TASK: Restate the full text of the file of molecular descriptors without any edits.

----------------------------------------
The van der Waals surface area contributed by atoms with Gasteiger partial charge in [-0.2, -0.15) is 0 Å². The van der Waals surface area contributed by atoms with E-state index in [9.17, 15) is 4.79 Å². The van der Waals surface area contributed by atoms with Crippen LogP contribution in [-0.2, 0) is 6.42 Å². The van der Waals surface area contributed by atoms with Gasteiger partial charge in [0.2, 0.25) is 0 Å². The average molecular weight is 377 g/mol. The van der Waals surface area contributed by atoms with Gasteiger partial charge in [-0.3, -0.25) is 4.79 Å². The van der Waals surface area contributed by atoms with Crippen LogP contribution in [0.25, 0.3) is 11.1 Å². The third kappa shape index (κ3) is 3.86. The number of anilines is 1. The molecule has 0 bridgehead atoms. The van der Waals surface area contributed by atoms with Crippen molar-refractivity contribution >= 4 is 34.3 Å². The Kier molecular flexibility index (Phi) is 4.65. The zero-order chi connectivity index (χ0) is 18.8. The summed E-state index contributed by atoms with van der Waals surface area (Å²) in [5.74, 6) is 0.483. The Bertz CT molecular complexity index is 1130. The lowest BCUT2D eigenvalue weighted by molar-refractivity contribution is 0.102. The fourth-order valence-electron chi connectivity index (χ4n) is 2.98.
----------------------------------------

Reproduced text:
The van der Waals surface area contributed by atoms with Gasteiger partial charge in [-0.2, -0.15) is 0 Å². The van der Waals surface area contributed by atoms with E-state index in [9.17, 15) is 4.79 Å². The van der Waals surface area contributed by atoms with Crippen LogP contribution in [-0.2, 0) is 6.42 Å². The van der Waals surface area contributed by atoms with Gasteiger partial charge in [0.2, 0.25) is 0 Å². The average molecular weight is 377 g/mol. The van der Waals surface area contributed by atoms with Gasteiger partial charge in [-0.3, -0.25) is 4.79 Å². The van der Waals surface area contributed by atoms with Crippen LogP contribution in [0.25, 0.3) is 11.1 Å². The third kappa shape index (κ3) is 3.86. The number of anilines is 1. The molecule has 0 bridgehead atoms. The van der Waals surface area contributed by atoms with Crippen molar-refractivity contribution >= 4 is 34.3 Å². The Kier molecular flexibility index (Phi) is 4.65. The zero-order chi connectivity index (χ0) is 18.8. The summed E-state index contributed by atoms with van der Waals surface area (Å²) in [5.74, 6) is 0.483. The Bertz CT molecular complexity index is 1130. The lowest BCUT2D eigenvalue weighted by molar-refractivity contribution is 0.102. The fourth-order valence-electron chi connectivity index (χ4n) is 2.98.